The Star of Life
Emergency medical services and its personnel is can be commonly identified with the star of life symbol. The star of life with its blue six pointed star that features at the center the Rod of Asclepius, the ancient symbol for medicine and healing, was originally designed by the NHTSA. Ambulances, equipments, crews, medical personnel, elevators, and medical merchandise use the symbol.
The star of life was designed by Leo Schwartz, the NHTSA EMS branch chief, when the Red Cross complained the use of Omaha orange cross which resembles their logo. The new symbol came from the Medical Identification Symbol of the American Medical Association and was registered in 1977 for the NHTSA and later given to NREMT to be used as the EMT logo.
Meaning Behind the Star of Life
The six bars on the star of life represents the EMS function which include detection, reporting, response, on scene care, care in transit, and transfer to definitive care. Detection means the first on the scene which are usually civilians and other involved. Reporting calls for help and emergency medical dispatch. Response provides first aid and immediate care by rescuers. EMS personnel provides on scene care after the arrive on the scene. The EMS personnel provide care in transit as they transfer the patient to definitive care to a hospital.
Asclepius and the Symbol of Medicine
The snake on staff at the center represents Asclepius, son of Apollo in Greek mythology, who learned the art of healing from the centaur Cheron. Zues, king of the gods, became worried that the humans will become immortal and sent a thunderbolt to put an end to him. Later, people worshipped Asclepius as a god and eventually Zues brought him back to life making him a god. The staff that Asclepius hold with a snake coiled around it became the symbol of medicine.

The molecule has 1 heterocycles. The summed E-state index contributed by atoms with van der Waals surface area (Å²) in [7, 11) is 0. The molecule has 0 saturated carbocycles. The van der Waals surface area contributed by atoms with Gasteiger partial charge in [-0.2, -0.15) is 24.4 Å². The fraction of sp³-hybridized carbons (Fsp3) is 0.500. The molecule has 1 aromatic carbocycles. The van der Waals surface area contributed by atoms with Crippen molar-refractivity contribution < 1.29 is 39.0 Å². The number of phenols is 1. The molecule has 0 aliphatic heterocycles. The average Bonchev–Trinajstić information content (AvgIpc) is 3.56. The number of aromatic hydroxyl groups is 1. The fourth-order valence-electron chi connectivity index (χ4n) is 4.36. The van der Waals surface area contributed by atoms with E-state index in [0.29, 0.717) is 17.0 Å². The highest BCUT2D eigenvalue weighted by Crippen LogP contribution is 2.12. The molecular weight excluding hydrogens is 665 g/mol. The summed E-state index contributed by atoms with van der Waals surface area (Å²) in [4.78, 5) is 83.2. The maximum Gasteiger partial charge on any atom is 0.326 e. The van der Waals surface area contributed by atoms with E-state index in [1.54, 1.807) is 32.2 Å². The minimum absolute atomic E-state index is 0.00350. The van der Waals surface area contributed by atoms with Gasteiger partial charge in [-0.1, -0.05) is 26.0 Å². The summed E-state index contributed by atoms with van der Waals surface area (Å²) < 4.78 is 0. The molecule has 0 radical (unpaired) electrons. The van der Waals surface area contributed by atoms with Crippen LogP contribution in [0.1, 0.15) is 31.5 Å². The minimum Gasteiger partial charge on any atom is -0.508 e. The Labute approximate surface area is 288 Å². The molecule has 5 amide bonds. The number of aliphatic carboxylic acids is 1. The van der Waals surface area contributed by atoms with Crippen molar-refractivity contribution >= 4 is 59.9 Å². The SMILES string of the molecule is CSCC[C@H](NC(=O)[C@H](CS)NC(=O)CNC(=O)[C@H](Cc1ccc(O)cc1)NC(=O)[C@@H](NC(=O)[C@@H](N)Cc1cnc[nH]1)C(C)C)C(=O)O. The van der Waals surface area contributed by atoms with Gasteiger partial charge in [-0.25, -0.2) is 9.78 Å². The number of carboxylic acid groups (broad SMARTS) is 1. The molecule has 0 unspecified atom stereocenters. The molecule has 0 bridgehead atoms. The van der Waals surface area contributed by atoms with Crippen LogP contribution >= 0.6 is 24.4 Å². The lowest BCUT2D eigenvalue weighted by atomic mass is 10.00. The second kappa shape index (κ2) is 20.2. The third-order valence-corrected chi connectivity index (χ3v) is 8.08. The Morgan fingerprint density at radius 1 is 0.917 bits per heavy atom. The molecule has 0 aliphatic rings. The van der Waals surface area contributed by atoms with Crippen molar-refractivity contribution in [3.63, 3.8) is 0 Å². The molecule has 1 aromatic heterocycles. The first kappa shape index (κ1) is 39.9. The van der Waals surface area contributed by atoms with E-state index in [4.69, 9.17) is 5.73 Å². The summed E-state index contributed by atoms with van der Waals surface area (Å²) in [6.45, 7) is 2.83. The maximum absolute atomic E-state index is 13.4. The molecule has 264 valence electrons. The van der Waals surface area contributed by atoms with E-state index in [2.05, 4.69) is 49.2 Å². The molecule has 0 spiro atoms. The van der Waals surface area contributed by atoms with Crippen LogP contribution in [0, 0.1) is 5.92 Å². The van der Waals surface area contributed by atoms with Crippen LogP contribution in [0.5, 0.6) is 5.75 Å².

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Emergency medical services or EMS provide out of the hospital medical care either while transporting the patient or at the scene of the emergency. Locally, they can also be know as the emergency squad, rescue squad, ambulance services, and many other names. EMS provides treatment and/or provide transport to an emergency center at a hospital.
In most cases emergency medical service is called by the public when there’s an emergency through a special emergency number. Some other cases involves physicians or nurses requiring the transport of patients to a more suitable medical facility. Other situations requires them to be in rescue operations like search and rescue, extrication, and water rescue.
Members of EMS needs specialized emergency medical technician training in first aid and life support depending on their roles. Sometimes ambulance drivers needs only basic first aid skill and no medical training. Some providers of basic life support include first responders, ambulance driver, emergency medical technicians, and dispatch personnel. Paramedics and emergency practitioners usually provides advanced life support. Some instances and in some parts of the world EMS includes registered nurses and physicians.
Early ambulances were used in battles of Napoleon designed by his physician to carry wounded soldiers from the battlefield in the late 18th century. Then civilian ambulances in London, followed by hospital ambulances. Motorized ambulances came in the late 19th century. More advances in providing medical care followed during WWI and WWII shifting some responsibility to police and fire department due to lack of personnel. The 1960s brought in new developments in CPR and defibrillation, more studies, The White Paper, standard ambulance construction, and the equipments the ambulance carry.
Emergency medical services can be provided by the government, fire and police, volunteers, privates providers, hospitals, and large companies. These providers exists to give first aid and prevent further injury using basic life support and advance life support.
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